This is Ross Coastguard Station situated on a wonderfully elevated site overlooking the approaches to Killala in north Mayo. The photograph comes from the Wynne collection in the NLI, who estimate the date as around 1880. Wynne himself died in 1893.
The station was built in 1864 but seems to have replaced an older station a short distance away. With many islands at the entrance to Killala, it was an ideal spot for the coastguards to set up shop and keep an eye on the local trade.
Killala Bay with the CGS roughly in the middle
1st edition OS map, showing the original angular coastguard station on the western side of the peninsula. When the new station was built in 1864, it moved to the eastern side of the peninsula and was a lot rectangularer, which is my first ever use of that rather unpronounceable word.
The station was either designed by, or the design was approved by, a guy called Enoch Trevor Owen, Assistant Architect to the Board of Public Works. The plans below are on the National Inventory of Architectural Heritage site.
If anyone has read this far, they might idly be wondering why I am digressing into the area of coastguard stations. Or maybe they are wondering what they are having for dinner.
Well, apparently, a small fixed red light was exhibited from the window of the watchtower. The northern end of the sector, says the British Pilot; Sailing Directions for Ireland 1917, "leads about four hundred yards southeastwards of the perch on St. Patrick's Rocks and the southern limit leads a little southward of Killala Bar Buoy."
It seems that the light was established in 1878 and the "character and type of illuminating apparatus" is given as "C..........." whatever that means.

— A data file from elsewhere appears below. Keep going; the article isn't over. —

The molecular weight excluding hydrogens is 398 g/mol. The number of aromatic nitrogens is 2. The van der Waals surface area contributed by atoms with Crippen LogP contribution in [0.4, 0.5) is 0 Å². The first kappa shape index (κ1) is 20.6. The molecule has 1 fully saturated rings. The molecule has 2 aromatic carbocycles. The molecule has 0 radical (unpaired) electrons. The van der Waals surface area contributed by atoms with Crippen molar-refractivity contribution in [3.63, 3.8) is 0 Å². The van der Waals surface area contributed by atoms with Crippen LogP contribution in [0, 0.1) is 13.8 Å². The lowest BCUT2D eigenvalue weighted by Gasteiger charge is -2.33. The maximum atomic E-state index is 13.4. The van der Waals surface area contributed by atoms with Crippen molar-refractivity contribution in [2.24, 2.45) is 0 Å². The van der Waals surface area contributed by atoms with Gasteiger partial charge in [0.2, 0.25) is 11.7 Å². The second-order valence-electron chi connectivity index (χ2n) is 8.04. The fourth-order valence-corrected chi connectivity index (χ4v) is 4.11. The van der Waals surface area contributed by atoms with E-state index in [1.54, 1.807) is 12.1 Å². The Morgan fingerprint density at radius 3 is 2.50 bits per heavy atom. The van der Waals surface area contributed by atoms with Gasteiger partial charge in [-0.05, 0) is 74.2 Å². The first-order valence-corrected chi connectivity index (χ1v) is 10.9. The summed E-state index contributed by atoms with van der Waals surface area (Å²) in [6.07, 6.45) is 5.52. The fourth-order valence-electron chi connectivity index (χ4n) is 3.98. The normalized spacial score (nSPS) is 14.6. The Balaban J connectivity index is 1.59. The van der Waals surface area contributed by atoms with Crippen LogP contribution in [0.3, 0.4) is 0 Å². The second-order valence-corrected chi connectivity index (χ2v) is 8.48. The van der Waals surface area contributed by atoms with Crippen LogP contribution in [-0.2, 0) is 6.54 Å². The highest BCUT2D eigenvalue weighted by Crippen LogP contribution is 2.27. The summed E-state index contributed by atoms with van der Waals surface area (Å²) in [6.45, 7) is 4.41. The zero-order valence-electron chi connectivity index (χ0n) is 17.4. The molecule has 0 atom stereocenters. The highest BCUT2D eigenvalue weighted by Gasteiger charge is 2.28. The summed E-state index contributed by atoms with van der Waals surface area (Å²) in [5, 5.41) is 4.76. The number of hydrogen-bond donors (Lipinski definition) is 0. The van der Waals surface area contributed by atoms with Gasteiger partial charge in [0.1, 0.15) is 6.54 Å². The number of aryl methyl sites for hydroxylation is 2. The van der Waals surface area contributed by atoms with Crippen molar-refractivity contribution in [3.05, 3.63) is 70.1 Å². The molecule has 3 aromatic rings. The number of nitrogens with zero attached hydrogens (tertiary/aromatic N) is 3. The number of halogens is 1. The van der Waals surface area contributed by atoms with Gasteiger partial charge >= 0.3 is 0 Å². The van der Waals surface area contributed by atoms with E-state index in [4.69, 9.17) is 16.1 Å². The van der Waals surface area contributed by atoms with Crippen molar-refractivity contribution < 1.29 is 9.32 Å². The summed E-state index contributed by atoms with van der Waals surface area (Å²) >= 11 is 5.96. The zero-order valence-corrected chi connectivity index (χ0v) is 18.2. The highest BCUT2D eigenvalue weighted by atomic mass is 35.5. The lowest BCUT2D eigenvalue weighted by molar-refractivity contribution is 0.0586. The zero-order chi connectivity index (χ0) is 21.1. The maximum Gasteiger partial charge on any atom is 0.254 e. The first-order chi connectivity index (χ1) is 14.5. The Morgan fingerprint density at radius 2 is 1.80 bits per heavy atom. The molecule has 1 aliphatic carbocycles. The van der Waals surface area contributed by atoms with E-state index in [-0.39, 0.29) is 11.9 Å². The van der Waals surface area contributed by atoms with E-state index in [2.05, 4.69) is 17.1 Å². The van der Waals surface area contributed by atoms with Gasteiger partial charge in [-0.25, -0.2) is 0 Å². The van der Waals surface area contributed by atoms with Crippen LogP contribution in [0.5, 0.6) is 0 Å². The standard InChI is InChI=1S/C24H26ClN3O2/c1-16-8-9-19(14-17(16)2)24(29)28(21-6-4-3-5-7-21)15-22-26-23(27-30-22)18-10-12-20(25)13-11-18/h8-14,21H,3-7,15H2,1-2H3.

The year of the demise of the coastguard station is unknown but it was probably around the time of the War of Independence. Coastguards at isolated stations were generally seen as working for the British Empire and were thus extremely vulnerable to guerilla attacks. Many stations got burnt down at this time and there may have been a residual element of local resentment at the coastguards' interference in 'a bit of harmless smuggling' in their being a target.
Ross Coastguard Station is probably not a lighthouse in so far as the building was not purpose-built, but rather simply had a light incorporated into an existing building. But I am assuming somebody had to 'keep' the light shining between 1878 and 1920. So, a list of potential keepers on the 1901 Census, includes
William R. Walker, 45 - Chief Boatman
George Campbell, 32
Thomas Horrabin, 36
Philip Kent, 35
William Gray, 37
Frank Bird, 43 - Commissioned Boatman
In 1911 the census shows
William Saunders, 39
John Jones, 40
Charles Fassam, 35
John Bullen, 45
Benjamin Perry, 38
George Brint, 44
All the above were married men with families and were born in England. I heard it tell that Irish coastguards were generally stationed in England and vice-versa, ostensibly to lessen the chance of collusion with smugglers.